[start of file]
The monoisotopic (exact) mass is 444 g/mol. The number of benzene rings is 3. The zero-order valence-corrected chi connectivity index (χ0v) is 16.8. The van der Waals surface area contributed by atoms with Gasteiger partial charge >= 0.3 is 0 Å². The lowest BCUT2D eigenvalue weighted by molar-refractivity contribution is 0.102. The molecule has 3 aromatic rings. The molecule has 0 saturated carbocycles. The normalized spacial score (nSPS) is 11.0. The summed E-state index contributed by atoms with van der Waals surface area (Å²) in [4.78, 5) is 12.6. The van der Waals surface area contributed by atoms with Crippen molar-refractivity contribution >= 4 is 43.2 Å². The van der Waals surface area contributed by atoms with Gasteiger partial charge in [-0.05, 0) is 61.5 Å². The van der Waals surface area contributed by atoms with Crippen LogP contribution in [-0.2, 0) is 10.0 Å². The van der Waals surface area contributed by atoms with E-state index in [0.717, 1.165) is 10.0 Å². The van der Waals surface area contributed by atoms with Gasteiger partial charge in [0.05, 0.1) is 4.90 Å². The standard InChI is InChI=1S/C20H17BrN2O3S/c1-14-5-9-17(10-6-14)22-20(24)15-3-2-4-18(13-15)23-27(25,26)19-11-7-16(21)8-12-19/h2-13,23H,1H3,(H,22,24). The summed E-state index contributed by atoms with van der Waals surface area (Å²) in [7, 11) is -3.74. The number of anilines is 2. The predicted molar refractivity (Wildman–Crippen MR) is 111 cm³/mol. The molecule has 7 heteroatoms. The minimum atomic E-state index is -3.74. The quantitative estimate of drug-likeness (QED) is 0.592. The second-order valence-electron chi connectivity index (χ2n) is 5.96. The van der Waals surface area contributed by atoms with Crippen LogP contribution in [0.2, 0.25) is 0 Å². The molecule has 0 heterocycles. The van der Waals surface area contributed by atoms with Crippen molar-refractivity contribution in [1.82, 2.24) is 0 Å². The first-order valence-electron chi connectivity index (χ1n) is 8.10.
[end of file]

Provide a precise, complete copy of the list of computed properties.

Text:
The monoisotopic (exact) mass is 444 g/mol. The number of benzene rings is 3. The zero-order valence-corrected chi connectivity index (χ0v) is 16.8. The van der Waals surface area contributed by atoms with Gasteiger partial charge >= 0.3 is 0 Å². The lowest BCUT2D eigenvalue weighted by molar-refractivity contribution is 0.102. The molecule has 3 aromatic rings. The molecule has 0 saturated carbocycles. The normalized spacial score (nSPS) is 11.0. The summed E-state index contributed by atoms with van der Waals surface area (Å²) in [4.78, 5) is 12.6. The van der Waals surface area contributed by atoms with Crippen molar-refractivity contribution >= 4 is 43.2 Å². The van der Waals surface area contributed by atoms with Gasteiger partial charge in [-0.05, 0) is 61.5 Å². The van der Waals surface area contributed by atoms with Crippen LogP contribution in [-0.2, 0) is 10.0 Å². The van der Waals surface area contributed by atoms with E-state index in [0.717, 1.165) is 10.0 Å². The van der Waals surface area contributed by atoms with Gasteiger partial charge in [0.05, 0.1) is 4.90 Å². The standard InChI is InChI=1S/C20H17BrN2O3S/c1-14-5-9-17(10-6-14)22-20(24)15-3-2-4-18(13-15)23-27(25,26)19-11-7-16(21)8-12-19/h2-13,23H,1H3,(H,22,24). The summed E-state index contributed by atoms with van der Waals surface area (Å²) in [7, 11) is -3.74. The number of anilines is 2. The predicted molar refractivity (Wildman–Crippen MR) is 111 cm³/mol. The molecule has 7 heteroatoms. The minimum atomic E-state index is -3.74. The quantitative estimate of drug-likeness (QED) is 0.592. The second-order valence-electron chi connectivity index (χ2n) is 5.96. The van der Waals surface area contributed by atoms with Crippen LogP contribution in [0.2, 0.25) is 0 Å². The molecule has 0 heterocycles. The van der Waals surface area contributed by atoms with Crippen molar-refractivity contribution in [1.82, 2.24) is 0 Å². The first-order valence-electron chi connectivity index (χ1n) is 8.10.